Concerned about Shyness?
When is shyness a problem and when is it just a part of your child’s personality? That’s a question that every parent of an introverted child has to ask. It’s important to separate the reserved personality traits of the introvert from more troublesome characteristics of timidity and social embarrassment. A good rule of thumb is that shyness is a problem if it’s keeping your child from developing along appropriate social and academic paths.
It’s been well established that variation in introversion/extroversion is one of the core differences in people’s personalities. This variation doesn’t have to be considered a good or bad thing. Both introversion and extroversion have strengths and advantages as well as weaknesses.
In general, parents need to accept and celebrate the characteristics that make each child unique. Our American culture frequently encourages all of us to behave as if we were extroverts and we minimize the strengths of the introvert. This can be a mistake, because a more reserved child is often very aware, a deep thinker, and quite thoughtful of others. Because they’ve had to put deliberate thought into initiating a friendship, a more introverted child will frequently take her friendships quite seriously, being loyal and caring. These advantages often get overlooked in the rush to have everyone be outgoing.
At the same time, parents need to acknowledge that some traits, such as extreme shyness, might be making life difficult for their child. Children who don’t have any friends, won’t speak up in class or while talking to the teacher, or kids who are nervous about going to school are all struggling with shyness.
Try to talk to your child about social issues. Find out who he eats lunch with, where she spends recess. Does your child have a realistic list of friends to invite to a birthday party? Kids frequently feel comfortable if they have just one friend to hang out with, but life can be very difficult with no friends at all. Sitting alone at the lunch table can be torture. Check out the academic end of shyness as well. Kids who are struggling with their introversion may not feel comfortable answering the teacher or giving presentations. This can make the school day feel very intense and effect the child’s grades as well.
While some kids’ shyness eases as they mature, other kids get more anxious as they get older. It’s important to get help if this is the case. If your child is struggling with problems due to shyness, there are lots of things that you as a parent can do to help. This topic will be explored further in later columns.
Of course! Kids learn most of their social skills from their parents. Parents do this deliberately, for example, they teach their children to say please and thank you. Parents do this instinctively, by following all sorts of subtle rules regarding communication and interaction. Things like how long to pause before answering a question, or when to look someone in the eye. Usually, kids also pick up these rules instinctively.
Sometimes, however, everything does not go smoothly. Some kids really struggle in learning the basics of how to interact with others. Sometimes it’s due to autism or Asperger’s syndrome. Kids with attention deficit disorder or hyperactivity can struggle because of their impulsiveness. For other kids it’s not because of a disorder, it’s just tough for them to figure these things out.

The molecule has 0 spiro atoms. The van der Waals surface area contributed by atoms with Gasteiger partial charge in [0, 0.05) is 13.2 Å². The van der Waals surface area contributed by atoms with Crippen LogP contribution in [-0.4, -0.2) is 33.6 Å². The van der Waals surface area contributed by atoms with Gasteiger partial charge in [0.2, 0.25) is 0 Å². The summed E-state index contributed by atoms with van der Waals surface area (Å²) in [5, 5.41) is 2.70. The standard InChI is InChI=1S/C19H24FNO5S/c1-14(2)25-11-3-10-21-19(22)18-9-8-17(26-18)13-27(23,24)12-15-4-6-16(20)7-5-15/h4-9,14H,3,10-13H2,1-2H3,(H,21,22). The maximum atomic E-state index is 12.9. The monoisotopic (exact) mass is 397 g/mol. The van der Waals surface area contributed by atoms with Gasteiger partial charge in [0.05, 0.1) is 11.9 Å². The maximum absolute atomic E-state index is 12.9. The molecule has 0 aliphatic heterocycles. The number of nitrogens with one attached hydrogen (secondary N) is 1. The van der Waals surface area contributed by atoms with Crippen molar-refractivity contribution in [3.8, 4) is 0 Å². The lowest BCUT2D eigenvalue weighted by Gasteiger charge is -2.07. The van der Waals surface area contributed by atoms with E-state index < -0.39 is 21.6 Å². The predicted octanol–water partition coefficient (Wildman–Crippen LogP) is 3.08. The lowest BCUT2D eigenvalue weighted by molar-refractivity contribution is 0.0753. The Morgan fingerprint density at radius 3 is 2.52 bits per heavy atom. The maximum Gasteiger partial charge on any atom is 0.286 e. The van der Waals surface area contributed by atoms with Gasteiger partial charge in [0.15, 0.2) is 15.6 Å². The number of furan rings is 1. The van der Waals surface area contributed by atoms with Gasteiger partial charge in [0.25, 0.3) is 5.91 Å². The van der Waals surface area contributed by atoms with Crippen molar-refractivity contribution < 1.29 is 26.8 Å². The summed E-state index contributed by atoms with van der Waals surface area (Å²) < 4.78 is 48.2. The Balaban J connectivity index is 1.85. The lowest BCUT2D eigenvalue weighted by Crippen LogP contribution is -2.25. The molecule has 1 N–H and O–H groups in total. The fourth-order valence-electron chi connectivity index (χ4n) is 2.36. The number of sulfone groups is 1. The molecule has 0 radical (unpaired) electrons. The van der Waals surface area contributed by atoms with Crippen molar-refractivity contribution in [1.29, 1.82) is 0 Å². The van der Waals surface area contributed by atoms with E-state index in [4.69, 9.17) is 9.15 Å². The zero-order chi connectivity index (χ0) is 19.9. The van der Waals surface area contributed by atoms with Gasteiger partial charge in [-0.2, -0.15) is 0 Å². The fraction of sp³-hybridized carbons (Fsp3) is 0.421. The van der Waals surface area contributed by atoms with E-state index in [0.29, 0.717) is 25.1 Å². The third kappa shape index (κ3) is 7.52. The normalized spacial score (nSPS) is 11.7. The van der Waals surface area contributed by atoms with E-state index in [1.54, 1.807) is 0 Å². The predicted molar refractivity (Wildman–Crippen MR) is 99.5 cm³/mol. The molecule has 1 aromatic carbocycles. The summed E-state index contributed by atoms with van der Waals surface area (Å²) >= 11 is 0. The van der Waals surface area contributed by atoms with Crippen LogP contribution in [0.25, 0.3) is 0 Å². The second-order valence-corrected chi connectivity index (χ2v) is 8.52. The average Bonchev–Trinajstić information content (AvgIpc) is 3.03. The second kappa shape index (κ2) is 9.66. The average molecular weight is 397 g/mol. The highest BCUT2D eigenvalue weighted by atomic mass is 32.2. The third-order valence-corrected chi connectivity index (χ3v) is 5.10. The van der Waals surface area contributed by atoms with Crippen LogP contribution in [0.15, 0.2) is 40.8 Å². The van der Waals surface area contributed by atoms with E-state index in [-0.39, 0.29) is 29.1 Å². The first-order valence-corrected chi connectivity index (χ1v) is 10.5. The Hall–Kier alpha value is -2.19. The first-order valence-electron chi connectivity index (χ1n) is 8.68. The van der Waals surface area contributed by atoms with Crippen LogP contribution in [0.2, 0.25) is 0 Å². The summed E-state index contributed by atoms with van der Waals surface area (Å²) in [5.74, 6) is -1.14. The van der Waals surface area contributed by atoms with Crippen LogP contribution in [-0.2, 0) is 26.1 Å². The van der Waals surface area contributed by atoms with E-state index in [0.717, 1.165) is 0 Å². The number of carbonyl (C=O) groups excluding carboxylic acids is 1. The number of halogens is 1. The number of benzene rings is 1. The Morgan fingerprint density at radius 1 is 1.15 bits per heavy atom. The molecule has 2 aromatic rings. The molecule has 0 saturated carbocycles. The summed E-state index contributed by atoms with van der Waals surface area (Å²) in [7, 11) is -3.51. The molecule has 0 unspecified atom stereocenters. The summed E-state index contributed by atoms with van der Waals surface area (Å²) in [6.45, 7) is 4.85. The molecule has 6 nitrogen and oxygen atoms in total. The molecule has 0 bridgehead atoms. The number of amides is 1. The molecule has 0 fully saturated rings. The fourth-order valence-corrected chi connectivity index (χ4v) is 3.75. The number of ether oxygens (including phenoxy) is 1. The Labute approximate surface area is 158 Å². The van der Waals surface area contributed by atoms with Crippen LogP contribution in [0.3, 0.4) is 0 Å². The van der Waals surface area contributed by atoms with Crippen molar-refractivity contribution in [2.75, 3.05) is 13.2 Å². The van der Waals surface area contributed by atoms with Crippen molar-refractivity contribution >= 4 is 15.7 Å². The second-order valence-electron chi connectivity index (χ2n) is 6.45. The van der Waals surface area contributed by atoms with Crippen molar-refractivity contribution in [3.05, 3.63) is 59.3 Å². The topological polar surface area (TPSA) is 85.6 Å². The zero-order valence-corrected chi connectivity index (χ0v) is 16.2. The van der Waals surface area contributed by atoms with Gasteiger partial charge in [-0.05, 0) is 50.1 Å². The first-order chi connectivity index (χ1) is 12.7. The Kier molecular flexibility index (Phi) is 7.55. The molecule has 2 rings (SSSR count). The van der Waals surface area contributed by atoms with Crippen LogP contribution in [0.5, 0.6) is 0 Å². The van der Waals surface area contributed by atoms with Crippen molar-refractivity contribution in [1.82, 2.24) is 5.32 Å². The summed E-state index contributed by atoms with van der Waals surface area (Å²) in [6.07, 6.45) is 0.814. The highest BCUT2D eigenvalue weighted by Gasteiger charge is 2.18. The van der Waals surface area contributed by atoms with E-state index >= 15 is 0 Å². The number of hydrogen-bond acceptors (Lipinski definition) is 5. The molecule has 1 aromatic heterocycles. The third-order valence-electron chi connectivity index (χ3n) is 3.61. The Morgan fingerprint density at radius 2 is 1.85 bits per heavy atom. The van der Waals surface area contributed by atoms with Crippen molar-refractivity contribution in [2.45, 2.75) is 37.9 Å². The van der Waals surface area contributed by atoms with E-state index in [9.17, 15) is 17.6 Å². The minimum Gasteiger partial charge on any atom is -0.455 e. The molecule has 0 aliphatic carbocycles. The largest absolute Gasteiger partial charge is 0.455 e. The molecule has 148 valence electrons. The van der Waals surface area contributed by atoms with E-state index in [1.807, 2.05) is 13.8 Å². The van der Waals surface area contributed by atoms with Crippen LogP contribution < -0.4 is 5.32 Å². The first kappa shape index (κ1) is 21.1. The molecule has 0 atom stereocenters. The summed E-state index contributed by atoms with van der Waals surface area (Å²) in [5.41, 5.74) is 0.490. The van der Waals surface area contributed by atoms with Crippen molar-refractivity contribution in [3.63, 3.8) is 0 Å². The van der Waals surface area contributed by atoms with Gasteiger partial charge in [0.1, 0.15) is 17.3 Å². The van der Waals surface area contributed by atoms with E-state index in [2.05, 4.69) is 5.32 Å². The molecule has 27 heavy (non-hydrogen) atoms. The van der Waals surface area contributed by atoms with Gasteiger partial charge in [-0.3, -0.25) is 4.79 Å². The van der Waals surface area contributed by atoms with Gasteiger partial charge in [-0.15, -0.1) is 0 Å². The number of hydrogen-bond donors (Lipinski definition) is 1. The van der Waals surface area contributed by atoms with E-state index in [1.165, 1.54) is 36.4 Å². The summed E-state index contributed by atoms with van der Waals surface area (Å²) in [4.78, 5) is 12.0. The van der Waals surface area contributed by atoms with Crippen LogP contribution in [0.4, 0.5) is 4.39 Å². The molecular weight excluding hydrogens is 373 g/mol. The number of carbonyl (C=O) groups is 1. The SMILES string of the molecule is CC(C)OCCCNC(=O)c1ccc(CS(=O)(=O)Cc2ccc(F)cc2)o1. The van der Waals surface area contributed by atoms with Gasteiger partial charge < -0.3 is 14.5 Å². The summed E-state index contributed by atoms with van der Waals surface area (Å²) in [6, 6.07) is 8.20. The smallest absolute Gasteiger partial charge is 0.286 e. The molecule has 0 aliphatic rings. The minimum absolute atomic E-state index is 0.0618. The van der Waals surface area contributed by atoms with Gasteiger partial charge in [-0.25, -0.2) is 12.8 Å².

What should parents do when they are concerned about their child's social interactions? A two ended approach may be best. First, consult with your child’s pediatrician and teacher. Find out their recommendations. If a formal social skills group is suggested, your child will be able to learn from a professional. At the same time, parents should still try to become informed. The best social skills groups will only occur for a few hours, or fewer, a week. Kids are with their parents hours a day. Learn what you can about social skills so you too can help your child.
Social Skills Basics: Personal Space
For many kids, the idea of personal space is instinctive. We're most comfortable if we are a set distance from those we're talking to and interacting with. But the rules regarding personal space can get a bit complicated, so it's not surprising that some kids have trouble getting it right.
Personal space refers to how far away people stand or sit from each other, whether or not people touch each other and even what personal items are ours, and which are shared. The actual rules vary with culture, age, gender and how well people know each other. The whole concept gets very complicated by the fact that we learn most of our social rules from our families, but by nature, families follow different rules with each other than friends or strangers do.
There are two simple ways to gauge the rules on personal space. If your child is talking to someone, pay attention to what the other person is doing. Most people can't help but back away when someone comes too close. If your child gets this signal often, from multiple people, try to get him or her to increase the distance.
The second way is merely to observe. Kids who struggle with social skills need parents who act like anthropologists. Pay attention to what other kids at the school or playground are doing. If your child is too close or too far, he's sending a message he might not mean to.
Helping your kids with social skills
Lots of children struggle with figuring out other people, making friends and just getting along. In this blog, I present simple social skills that you can teach to your child. Please feel free to add your comments, or email firstname.lastname@example.org for more information.
Patricia Robinson MFT
I'm a licensed therapist in Danville, California and a coach for Asperger's and ADHD nationwide. I work with individuals of all ages who have special needs, like Autism Spectrum Disorders, ADD, ADHD, and the family members and partners of special needs individuals.